Usage instances make sense because chats bots effectively replace the customer relationship management software thus lowering the cost of servicing customers. So, reducing cost implies more of a platform as a service model (PaaS) as opposed to the conventional ad-monetization scheme that Facebook has built its business around. Chat Bots isn’t only a sales conversion funnel, so the other half of monetization comes from hosting applications messenger platform, which strongly suggests a usage monetization model (similar to Amazon Web Services) or subscription licensing revenue. Since the platform itself revolves around Facebook’s ever evolving AI technologies, I can only imagine Facebook furthering its competitive advantage. As such, this is the single most important takeaway for investors coming out of the event.
The bad stuff from F8
VR was one of the most hotly anticipated technologies, and Facebook tried to pitch the idea of a mainstream experience that brings users into a virtual environment that's more contextual and conversant.
While the current technology is superior to whatever else exists it has yet to hit the critical threshold for becoming a proxy for human communication in a virtual environment. The company mentioned in the Day 2 of its press event that advanced algorithms for recognizing subconscious human gestures are yet to be developed, which reduces the effectiveness of non-verbal communication via VR. The development of inputs that accurately render human movement is a five to ten-year project, so the product is tied to a niche of enthusiast gamers. Furthermore, graphics rendering capabilities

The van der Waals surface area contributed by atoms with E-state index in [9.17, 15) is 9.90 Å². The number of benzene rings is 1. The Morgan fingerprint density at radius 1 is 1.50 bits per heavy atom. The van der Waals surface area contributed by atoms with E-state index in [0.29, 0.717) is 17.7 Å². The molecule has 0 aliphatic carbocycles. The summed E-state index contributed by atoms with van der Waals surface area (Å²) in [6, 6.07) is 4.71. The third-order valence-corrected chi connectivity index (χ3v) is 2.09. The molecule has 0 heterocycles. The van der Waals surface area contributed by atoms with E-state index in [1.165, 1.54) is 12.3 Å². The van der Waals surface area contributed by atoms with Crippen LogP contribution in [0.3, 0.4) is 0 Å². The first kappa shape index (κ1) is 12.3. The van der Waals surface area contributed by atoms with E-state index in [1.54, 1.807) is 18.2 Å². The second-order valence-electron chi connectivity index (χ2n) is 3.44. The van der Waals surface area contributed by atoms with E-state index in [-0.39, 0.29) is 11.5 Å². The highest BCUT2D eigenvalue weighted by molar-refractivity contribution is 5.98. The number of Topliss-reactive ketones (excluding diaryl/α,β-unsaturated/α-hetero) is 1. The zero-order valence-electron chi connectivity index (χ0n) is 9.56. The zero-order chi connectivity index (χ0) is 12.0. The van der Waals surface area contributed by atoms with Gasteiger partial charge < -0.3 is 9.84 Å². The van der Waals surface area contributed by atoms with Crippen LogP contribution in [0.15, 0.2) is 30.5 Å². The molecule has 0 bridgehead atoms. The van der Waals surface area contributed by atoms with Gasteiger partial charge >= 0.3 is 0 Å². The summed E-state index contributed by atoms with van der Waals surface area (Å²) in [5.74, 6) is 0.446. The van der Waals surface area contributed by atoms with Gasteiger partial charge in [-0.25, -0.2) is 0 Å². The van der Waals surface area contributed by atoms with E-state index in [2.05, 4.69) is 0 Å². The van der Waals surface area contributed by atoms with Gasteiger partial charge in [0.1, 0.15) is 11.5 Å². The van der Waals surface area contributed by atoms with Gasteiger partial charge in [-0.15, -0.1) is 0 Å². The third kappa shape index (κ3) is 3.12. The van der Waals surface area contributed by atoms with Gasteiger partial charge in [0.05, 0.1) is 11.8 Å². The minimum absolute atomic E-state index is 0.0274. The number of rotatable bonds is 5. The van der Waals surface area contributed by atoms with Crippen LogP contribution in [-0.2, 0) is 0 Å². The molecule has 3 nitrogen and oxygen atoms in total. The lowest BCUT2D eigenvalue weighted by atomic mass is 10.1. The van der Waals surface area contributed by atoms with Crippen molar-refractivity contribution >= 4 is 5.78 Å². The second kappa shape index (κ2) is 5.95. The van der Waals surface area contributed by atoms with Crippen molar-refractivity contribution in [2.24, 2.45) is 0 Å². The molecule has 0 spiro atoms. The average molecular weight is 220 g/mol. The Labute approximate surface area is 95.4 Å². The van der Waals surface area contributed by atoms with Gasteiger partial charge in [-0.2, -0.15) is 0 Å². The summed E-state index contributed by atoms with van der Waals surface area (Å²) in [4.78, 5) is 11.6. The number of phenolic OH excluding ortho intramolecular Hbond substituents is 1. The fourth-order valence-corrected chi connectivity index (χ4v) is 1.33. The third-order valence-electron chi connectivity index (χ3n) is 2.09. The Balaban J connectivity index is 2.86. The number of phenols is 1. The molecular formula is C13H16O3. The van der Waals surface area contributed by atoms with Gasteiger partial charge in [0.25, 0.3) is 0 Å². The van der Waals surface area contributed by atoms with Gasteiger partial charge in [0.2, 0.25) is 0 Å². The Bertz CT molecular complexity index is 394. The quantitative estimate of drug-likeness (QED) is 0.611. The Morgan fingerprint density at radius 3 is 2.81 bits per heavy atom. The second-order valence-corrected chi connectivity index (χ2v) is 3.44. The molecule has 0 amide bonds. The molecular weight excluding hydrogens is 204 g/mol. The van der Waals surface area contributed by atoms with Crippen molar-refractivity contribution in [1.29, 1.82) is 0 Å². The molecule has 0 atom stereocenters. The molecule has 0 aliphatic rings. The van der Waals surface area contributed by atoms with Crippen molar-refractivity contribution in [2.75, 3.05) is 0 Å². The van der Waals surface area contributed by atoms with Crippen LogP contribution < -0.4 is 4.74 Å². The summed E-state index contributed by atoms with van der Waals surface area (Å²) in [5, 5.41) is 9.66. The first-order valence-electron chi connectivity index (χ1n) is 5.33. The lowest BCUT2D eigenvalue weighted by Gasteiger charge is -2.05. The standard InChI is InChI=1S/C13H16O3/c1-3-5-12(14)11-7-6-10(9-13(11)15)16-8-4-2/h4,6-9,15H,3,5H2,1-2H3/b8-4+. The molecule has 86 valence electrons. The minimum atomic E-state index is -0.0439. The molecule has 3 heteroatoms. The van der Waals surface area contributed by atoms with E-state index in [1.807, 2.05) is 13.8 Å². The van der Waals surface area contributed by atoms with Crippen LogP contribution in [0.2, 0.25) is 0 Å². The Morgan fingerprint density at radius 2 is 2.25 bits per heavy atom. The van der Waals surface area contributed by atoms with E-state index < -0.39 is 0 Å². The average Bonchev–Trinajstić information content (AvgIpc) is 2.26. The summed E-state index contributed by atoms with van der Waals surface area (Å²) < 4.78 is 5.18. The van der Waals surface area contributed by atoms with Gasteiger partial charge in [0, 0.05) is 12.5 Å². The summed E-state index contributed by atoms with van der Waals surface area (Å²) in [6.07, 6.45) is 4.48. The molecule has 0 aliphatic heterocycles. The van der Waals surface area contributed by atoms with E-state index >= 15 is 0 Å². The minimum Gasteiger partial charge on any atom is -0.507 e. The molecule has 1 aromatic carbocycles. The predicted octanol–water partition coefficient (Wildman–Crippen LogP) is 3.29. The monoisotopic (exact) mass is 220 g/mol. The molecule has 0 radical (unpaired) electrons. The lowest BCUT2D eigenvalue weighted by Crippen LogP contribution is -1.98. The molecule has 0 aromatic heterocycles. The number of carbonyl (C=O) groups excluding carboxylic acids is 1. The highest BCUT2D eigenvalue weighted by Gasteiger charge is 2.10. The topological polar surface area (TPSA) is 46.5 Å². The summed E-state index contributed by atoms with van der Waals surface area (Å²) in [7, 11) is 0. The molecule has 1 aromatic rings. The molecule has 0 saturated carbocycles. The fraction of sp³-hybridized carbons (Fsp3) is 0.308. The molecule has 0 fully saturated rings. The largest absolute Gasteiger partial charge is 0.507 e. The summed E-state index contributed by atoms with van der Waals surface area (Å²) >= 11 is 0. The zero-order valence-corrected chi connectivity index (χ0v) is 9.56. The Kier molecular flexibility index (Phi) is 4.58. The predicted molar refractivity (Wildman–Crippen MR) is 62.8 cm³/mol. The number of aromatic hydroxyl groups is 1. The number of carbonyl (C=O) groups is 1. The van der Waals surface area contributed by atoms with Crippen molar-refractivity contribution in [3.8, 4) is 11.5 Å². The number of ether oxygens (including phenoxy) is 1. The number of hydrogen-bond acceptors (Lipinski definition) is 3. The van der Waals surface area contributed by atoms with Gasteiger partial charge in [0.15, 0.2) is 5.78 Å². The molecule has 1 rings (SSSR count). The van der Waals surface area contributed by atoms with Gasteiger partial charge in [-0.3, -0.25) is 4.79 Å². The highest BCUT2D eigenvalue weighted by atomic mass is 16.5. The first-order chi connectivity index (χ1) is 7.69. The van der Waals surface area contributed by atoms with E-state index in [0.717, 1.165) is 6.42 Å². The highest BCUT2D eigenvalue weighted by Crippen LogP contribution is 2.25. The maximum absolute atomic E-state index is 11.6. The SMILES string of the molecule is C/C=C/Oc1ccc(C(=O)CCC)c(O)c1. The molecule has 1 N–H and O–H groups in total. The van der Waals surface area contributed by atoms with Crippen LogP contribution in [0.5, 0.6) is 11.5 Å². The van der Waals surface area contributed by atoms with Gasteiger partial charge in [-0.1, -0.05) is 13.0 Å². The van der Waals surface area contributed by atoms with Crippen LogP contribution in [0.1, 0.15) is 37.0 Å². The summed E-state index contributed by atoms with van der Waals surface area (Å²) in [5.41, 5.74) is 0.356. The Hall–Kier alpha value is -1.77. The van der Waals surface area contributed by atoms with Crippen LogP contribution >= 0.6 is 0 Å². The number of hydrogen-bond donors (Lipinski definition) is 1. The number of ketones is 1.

Furthermore, graphics rendering capabilities don't match the output capabilities of VR headsets. Photorealistic graphics will require a one million times perf/watt improvement according to AMD’s Capsaicin event at GDC this year. With Moore’s law slowing over the past several years we can anticipate VR headsets reaching that key inflection point of photorealism in 10 to 15 years, which diminishes mass market adoption.
The really ugly stuff from F8
F8 excluded any meaningful update on WhatsApp, so we have no way of anticipating the monetization scheme for the "other" messenger application. Facebook already abandoned the annual subscription model. Furthermore, there hasn’t been any new rumblings of advertising API integration into WhatsApp, so we’re left clueless on WhatsApp monetization.
Furthermore, Facebook mentioned that they had developed a lot of new technologies for emerging markets connectivity. The Facebook Lite application was good. But, the development of cutting edge drones that beam down internet via a mobile base station is pretty darn innovative. Why Facebook intends to give this away for free, so telecoms can use the technology “free of charge” is simply absurd. Facebook spent significantly on R&D this year, and if it wanted to buy low-band spectrum in Africa and Asia, it could have done so. So, the over-emphasis on unlicensed spectrum was the ugliest part of the conference as FB could easily become a licensed spectrum operator.
If Facebook has a commercially viable product for becoming an internet service provider (ISP), it should simply become an ISP. The incremental revenue opportunity is too lucrative to ignore, and since shareholders are footing the bill for R&D, they should get higher returns from this activity rather than the residual effects of more internet users on Facebook branded applications.
Facebook remains a high conviction buy going into earnings, and I continue to reiterate my $163.21 price target. F8 didn’t contribute to the valuation this year, but that was due to hazy data points not pertaining to the event. I'm optimistic on the positive tailwind effects of various products and services that were announced, as the numerous open field opportunities rapidly expand TAM (total addressable market) assumptions, thus reasserting high growth rates in investor/analyst models.